"The DaaS platform, also named the Federated Dataset Registry (FDSR), is intended to enable a mechanism to ease dataset discovery," said IDA in a statement. It added that the registry comprises various individual Dataset Registries (DSRs) based on the open source data portal platform, CKAN (Comprehensive Knowledge Archive Network).

There are currently 11 data providers participating in the pilot including DHI Water & Environment, which provides data on water and environment, Hutbitat and StreetSine Singapore, both of which offer real estate data, and Sense Infosys, which provides maritime logistics data. 

Scheduled to run until March 31, 2016, the DaaS pilot will allow IDA to gather feedback and assess the platform. To encourage participation, the ICT regulator has roped in Amazon Web Services (AWS) to offer cloud computing services to the first 25 data providers that sign on for the trial. The cloud vendor will provide usage credits worth US$3,000 each to the 25 participants, which can then redeem the credits to host their dataset registries or datasets with AWS. 

Participants in the DaaS pilot will operate their own DSR, which will run on their own infrastructure such as a web server or cloud data center. Each registry should carry a dataset catalogue maintained by the data provider, containing details of datasets including meta information and sample datasets.

IDA also urged participating data providers to provide data quality metrics for users who can then assess the quality of the datasets and compare these with other similar data. Users can then contact the data providers should they want access to the datasets to support their mobile apps, for instance, and establish a financial or licensing agreement to do so.

2.      CSP registry

CPS registry allows choosing cloud vendors through registry, standards.

Announced at CloudAsia 2014, the additions will give potential cloud consumers more information on performance and availability of an operator on top of current existing static listings via the registry. This offers interested customers almost real-time analytics on how various cloud services are faring to aid them when making a choice on which CSP to use.

Currently with six vendors in the registry, The CSP Registry was conceived to engender trust through transparency for the benefit of cloud adopters by making available online information about CSPs. This was facilitated by services such as a self-disclosure form and information on a CSP's Multi-Tier Cloud Security Singapore Standard (MTCS SS) certification.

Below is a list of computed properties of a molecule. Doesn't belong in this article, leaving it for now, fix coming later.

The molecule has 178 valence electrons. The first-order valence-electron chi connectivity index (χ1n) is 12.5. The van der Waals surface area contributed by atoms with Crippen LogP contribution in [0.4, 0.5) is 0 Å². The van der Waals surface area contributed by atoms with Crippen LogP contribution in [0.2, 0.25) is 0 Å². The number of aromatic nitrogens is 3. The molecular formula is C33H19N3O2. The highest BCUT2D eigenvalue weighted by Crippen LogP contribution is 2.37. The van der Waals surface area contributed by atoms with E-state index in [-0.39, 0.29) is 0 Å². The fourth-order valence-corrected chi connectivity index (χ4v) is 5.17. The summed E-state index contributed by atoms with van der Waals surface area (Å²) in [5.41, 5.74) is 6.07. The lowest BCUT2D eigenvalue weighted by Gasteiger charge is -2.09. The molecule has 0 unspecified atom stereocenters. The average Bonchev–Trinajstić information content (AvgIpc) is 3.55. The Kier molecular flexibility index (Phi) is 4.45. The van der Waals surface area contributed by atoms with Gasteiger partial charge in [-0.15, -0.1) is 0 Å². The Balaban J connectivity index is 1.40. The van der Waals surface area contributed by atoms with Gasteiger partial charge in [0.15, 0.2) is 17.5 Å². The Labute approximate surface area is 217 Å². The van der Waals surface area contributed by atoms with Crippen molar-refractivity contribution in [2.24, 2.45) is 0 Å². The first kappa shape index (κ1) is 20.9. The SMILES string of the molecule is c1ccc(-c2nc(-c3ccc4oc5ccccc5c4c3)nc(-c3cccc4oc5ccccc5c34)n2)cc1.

IDA is collaborating with Dynatrace (formerly known as Compuware), who will provide the free use of software tools and expertise for this monitoring, and encourage operators to make pertinent information available on the CSP Registry as well.

IDA on Wednesday also announced that "near real-time analytics" have been added to its Cloud Service Provider (CSP) Registry to provide information on the performance and availability of cloud vendors. The database previously offered only static listings of market players, providing information such as those provided on a self-disclosure form and the vendor's Multi-Tier Cloud Security Singapore Standard (MTCS SS) certification.

The additional analytics will be provided through Compuware, enabling information on the CSPs' availability and performance to be generated in near real-time, said IDA. It added that Compuware will provide free use of its software tools and expertise in monitoring the cloud vendors' performance via the registry.

Khoong Hock Yun, IDA's assistant chief executive, said during his speech Wednesday at the CloudAsia 2014 conference: "Potential cloud adopters can use the registry to compare and contrast different CSPs based on the information published, making it easier for them to decide which CSP is right for their needs." 

He added in a statement that the addition of near real-time tools will better enable potential cloud adopters to understand what each provider is offering, as well as encourage greater trust